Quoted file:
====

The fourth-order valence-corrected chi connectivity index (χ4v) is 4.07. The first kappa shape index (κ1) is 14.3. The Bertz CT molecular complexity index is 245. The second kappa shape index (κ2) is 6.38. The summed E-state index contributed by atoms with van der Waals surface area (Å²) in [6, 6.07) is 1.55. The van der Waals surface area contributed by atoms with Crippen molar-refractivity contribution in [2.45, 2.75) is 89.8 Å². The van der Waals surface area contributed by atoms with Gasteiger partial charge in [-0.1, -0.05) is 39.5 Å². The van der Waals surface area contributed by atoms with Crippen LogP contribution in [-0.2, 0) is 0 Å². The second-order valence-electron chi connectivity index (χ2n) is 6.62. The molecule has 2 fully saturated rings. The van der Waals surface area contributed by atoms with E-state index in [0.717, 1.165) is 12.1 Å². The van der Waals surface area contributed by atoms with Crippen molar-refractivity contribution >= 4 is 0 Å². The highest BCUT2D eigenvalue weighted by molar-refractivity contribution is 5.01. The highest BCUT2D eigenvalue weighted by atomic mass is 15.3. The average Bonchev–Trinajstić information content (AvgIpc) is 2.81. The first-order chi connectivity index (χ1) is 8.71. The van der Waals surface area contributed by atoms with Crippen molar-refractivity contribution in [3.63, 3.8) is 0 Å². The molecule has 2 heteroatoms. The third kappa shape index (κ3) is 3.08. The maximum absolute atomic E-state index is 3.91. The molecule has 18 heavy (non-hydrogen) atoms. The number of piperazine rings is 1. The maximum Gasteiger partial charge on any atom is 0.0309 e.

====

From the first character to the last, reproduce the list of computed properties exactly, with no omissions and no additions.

The fourth-order valence-corrected chi connectivity index (χ4v) is 4.07. The first kappa shape index (κ1) is 14.3. The Bertz CT molecular complexity index is 245. The second kappa shape index (κ2) is 6.38. The summed E-state index contributed by atoms with van der Waals surface area (Å²) in [6, 6.07) is 1.55. The van der Waals surface area contributed by atoms with Crippen molar-refractivity contribution in [2.45, 2.75) is 89.8 Å². The van der Waals surface area contributed by atoms with Gasteiger partial charge in [-0.1, -0.05) is 39.5 Å². The van der Waals surface area contributed by atoms with Crippen LogP contribution in [-0.2, 0) is 0 Å². The second-order valence-electron chi connectivity index (χ2n) is 6.62. The molecule has 2 fully saturated rings. The van der Waals surface area contributed by atoms with E-state index in [0.717, 1.165) is 12.1 Å². The van der Waals surface area contributed by atoms with Crippen molar-refractivity contribution >= 4 is 0 Å². The highest BCUT2D eigenvalue weighted by molar-refractivity contribution is 5.01. The highest BCUT2D eigenvalue weighted by atomic mass is 15.3. The average Bonchev–Trinajstić information content (AvgIpc) is 2.81. The first-order chi connectivity index (χ1) is 8.71. The van der Waals surface area contributed by atoms with Crippen molar-refractivity contribution in [3.63, 3.8) is 0 Å². The molecule has 2 heteroatoms. The third kappa shape index (κ3) is 3.08. The maximum absolute atomic E-state index is 3.91. The molecule has 18 heavy (non-hydrogen) atoms. The number of piperazine rings is 1. The maximum Gasteiger partial charge on any atom is 0.0309 e.